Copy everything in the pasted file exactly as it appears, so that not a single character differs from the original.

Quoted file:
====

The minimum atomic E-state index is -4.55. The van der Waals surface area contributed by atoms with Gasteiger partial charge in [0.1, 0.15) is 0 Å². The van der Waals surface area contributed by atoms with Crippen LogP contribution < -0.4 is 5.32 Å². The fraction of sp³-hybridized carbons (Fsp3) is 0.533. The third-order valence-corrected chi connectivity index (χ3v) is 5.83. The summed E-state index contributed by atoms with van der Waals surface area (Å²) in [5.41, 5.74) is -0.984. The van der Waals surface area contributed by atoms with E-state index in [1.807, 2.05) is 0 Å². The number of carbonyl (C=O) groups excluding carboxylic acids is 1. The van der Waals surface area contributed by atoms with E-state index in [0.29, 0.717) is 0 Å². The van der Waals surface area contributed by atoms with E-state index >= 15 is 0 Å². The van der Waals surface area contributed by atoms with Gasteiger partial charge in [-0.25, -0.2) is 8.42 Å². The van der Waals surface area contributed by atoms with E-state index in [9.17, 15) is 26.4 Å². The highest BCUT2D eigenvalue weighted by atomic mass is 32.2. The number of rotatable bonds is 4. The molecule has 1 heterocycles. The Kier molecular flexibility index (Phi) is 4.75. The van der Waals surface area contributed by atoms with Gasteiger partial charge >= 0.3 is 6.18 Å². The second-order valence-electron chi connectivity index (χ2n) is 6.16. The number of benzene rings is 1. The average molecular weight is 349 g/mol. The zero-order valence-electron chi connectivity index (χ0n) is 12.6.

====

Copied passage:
The minimum atomic E-state index is -4.55. The van der Waals surface area contributed by atoms with Gasteiger partial charge in [0.1, 0.15) is 0 Å². The van der Waals surface area contributed by atoms with Crippen LogP contribution < -0.4 is 5.32 Å². The fraction of sp³-hybridized carbons (Fsp3) is 0.533. The third-order valence-corrected chi connectivity index (χ3v) is 5.83. The summed E-state index contributed by atoms with van der Waals surface area (Å²) in [5.41, 5.74) is -0.984. The van der Waals surface area contributed by atoms with E-state index in [1.807, 2.05) is 0 Å². The number of carbonyl (C=O) groups excluding carboxylic acids is 1. The van der Waals surface area contributed by atoms with E-state index in [0.29, 0.717) is 0 Å². The van der Waals surface area contributed by atoms with E-state index >= 15 is 0 Å². The van der Waals surface area contributed by atoms with Gasteiger partial charge in [-0.25, -0.2) is 8.42 Å². The van der Waals surface area contributed by atoms with E-state index in [9.17, 15) is 26.4 Å². The highest BCUT2D eigenvalue weighted by atomic mass is 32.2. The number of rotatable bonds is 4. The molecule has 1 heterocycles. The Kier molecular flexibility index (Phi) is 4.75. The van der Waals surface area contributed by atoms with Gasteiger partial charge >= 0.3 is 6.18 Å². The second-order valence-electron chi connectivity index (χ2n) is 6.16. The number of benzene rings is 1. The average molecular weight is 349 g/mol. The zero-order valence-electron chi connectivity index (χ0n) is 12.6.